The role of central bank in all this is entirely negative. Instead of paving the way for people to rightfully accumulate capital per head and thus increase their standard of living, the central bank is engaging in inflationary policies that have many severe effects. First, low interest rates meant to make the yuan so massively undervalued will distort (and have already distorted) the capital structure. By messing with the market’s time preference, the sudden availability of cheap credit will induce entrepreneurs to embark on investment projects which are not profitable because they are a) unsustainable and b) the demand for them is temporary (also fueled due to easy credit). When the central bank increases the interest rates later in order to avoid high inflation, these investment projects will come under enormous pressure and will have to be liquidated. In short, the policy will create recessions. The second negative effect is the destruction that this policy will have on savings. Although this may not be as risky in China, exactly because the pool of savings is good, it nevertheless will artificially increase consumption and direct it more towards consumable goods, leaving the capital goods to deplete. Although the policy will favor companies that export, it will only do so at the expense of the Chinese citizens who are faced with rising domestic prices. If China’s central bank really wants to help its people, it should abolish and leave the monetary system in private hands.

One should also note, however, that China is not growing at the rate that it is being reported. This is because a) GDP is not an accurate measurement of one country’s growth, and b) China is still a socialist country which means it will falsify its economic indicators to promote the “socialist paradise.” GDP is based on the Keynesian framework that every spending is somebody’s income. GDP therefore measures spending in an attempt to also measure income and therefore “overall wealth.” This is done by multiplying the quantity of goods by their prices. China’s monetary pumping which has caused the prices to rise will therefore show as an increase in wealth in the GDP. In real terms, however, the Chinese are less prosperous. The same inflationary policy is also making it possible for the GDP of U.S. to rise even at a time when the effects of the crisis have yet to unfold entirely. This is without mentioning many other deficiencies of GDP, such as the failure to account for leisure. China’s socialist nature and recently growing nationalism will want to sell China as an emerging super-power and a key player in world affairs. This means that statistic falsifications are being done on daily basis. The limitations that the government places on foreign investigators and journalists alike impede them to give an unbiased account of the state of Chinese economy. It’s no secret, however, that China is growing at a fast pace.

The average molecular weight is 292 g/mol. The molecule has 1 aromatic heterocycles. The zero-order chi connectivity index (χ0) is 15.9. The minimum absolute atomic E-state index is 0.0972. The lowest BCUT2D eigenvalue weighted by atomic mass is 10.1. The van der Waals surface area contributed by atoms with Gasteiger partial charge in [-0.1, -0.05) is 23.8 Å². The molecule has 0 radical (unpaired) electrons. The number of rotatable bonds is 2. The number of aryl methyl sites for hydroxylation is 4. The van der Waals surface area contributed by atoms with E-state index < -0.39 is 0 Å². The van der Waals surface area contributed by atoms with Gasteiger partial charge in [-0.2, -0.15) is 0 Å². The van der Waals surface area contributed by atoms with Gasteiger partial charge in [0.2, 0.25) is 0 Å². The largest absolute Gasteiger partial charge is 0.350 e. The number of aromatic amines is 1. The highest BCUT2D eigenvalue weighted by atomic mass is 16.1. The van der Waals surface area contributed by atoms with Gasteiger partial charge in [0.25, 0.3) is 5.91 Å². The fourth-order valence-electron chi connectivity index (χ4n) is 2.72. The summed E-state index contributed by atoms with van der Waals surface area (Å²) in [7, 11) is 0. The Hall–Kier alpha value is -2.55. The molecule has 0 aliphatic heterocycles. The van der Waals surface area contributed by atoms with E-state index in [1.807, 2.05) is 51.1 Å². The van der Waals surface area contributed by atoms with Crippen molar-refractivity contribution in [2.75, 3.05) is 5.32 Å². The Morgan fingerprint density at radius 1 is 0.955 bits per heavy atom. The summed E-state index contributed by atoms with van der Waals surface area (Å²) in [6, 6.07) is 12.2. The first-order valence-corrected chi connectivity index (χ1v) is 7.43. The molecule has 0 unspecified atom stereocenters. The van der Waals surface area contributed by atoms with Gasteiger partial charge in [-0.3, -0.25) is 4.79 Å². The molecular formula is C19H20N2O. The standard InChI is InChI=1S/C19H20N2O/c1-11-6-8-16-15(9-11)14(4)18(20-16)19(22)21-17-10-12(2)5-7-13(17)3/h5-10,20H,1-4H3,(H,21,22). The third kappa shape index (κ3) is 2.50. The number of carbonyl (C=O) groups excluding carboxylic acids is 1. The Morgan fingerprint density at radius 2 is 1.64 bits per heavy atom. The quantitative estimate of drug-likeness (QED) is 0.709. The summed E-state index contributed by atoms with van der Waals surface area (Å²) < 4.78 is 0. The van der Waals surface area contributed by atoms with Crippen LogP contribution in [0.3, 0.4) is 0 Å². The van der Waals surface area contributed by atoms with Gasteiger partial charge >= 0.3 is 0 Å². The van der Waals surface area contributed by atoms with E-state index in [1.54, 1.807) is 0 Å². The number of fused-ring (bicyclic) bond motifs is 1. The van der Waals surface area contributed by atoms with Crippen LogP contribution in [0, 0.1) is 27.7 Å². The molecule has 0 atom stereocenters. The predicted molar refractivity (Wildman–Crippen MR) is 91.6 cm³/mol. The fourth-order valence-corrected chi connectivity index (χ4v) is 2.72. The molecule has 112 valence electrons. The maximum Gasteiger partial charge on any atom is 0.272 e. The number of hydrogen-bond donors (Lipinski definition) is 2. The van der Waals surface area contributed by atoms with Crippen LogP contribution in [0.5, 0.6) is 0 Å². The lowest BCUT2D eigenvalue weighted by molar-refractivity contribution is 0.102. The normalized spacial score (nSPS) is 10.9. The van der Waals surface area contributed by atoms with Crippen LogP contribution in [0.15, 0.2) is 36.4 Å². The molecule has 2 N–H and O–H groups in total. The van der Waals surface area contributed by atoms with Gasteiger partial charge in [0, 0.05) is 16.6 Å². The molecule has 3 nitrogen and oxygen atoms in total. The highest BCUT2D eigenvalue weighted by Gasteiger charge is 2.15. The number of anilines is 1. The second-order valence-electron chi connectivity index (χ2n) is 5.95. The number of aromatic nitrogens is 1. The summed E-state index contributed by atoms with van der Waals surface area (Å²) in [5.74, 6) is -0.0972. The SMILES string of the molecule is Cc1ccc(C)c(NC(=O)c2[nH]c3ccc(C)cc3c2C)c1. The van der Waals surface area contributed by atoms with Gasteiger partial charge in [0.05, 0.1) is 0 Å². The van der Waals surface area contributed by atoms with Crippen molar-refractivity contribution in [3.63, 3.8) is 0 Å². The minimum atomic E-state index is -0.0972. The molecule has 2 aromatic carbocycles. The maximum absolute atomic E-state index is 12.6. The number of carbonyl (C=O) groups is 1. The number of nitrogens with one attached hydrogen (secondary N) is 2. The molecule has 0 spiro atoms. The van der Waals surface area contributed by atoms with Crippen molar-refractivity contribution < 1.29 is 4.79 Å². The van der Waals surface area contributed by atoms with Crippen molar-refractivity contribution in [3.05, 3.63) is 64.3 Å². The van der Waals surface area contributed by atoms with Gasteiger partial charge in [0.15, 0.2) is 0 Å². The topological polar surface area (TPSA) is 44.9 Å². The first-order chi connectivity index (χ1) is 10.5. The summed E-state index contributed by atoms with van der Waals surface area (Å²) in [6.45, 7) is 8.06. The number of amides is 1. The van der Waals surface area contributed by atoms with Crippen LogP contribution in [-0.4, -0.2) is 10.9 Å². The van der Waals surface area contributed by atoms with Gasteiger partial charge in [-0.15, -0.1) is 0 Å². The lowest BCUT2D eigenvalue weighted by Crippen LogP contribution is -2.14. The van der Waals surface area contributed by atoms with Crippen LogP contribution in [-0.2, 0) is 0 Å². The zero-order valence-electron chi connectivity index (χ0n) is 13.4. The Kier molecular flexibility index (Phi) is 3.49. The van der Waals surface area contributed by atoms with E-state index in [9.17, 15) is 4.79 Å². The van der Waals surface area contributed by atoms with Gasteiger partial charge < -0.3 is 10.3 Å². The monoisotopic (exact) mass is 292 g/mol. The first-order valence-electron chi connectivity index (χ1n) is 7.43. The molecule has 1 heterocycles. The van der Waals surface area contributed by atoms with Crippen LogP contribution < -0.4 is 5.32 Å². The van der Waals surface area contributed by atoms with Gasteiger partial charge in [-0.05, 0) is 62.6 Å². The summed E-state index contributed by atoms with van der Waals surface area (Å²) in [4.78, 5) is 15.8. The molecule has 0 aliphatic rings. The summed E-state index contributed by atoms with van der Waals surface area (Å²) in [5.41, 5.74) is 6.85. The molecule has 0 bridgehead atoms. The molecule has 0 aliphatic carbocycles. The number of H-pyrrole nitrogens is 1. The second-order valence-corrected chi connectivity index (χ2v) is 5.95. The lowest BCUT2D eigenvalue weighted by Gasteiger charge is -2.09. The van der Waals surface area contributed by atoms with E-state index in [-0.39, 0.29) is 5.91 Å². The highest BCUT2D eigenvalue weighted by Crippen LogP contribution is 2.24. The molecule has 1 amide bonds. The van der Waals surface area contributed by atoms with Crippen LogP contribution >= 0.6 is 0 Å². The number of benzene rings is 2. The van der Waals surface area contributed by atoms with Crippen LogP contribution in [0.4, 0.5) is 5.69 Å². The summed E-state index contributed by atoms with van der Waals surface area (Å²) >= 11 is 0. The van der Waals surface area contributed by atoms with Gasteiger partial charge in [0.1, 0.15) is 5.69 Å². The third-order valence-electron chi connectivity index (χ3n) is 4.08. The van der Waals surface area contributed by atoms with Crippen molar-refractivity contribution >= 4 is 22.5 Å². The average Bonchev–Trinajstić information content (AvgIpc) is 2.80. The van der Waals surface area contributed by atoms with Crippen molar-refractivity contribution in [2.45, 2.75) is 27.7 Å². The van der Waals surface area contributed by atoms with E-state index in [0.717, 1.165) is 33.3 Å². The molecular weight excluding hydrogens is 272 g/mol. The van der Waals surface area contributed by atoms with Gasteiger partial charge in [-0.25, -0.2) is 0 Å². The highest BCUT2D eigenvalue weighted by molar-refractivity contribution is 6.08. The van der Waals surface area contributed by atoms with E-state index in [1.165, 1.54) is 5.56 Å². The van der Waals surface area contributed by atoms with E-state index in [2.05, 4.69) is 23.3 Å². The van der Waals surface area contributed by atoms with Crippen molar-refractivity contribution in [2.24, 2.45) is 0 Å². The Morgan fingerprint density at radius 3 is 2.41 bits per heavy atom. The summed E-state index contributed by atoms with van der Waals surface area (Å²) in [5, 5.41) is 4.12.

While that is so, it doesn’t mean that China is without challenges in the future. Both domestically and internationally, there are obstacles needed to be overcome. While a free, libertarian China would have no problem in dealing with them, the current regime will sweat hard to keep their act together and survive the bumpy ride. Domestically, China should expect a lot of dysfunctions in some private sectors due severe misallocations of capital fueled by the above-mentioned central bank’s low interest rate policy. Internationally, China will have problems dealing with the dollar crisis, as they have around over $2 trillion reserves in dollars. Although the weak dollar will give China political capital to ask for important commodities such as oil to be denominated in any other currency (e.g. euros), their pile of serves will mean they are more or less depended on dollar’s value. In this sense, China will look to get rid of the dollars as quickly as possible. Whether China continues to grow or not is a matter of the regime. The more restrained that they are and the more they leave to the Chinese individuals to decide for themselves, the more prosperity will China have. On the other hand, the more they interfere in the economy through the central bank, regulation increases or subsidies, the less prosperous will China be. The goal for a better future is simple: continue economic liberalizations and let the people be.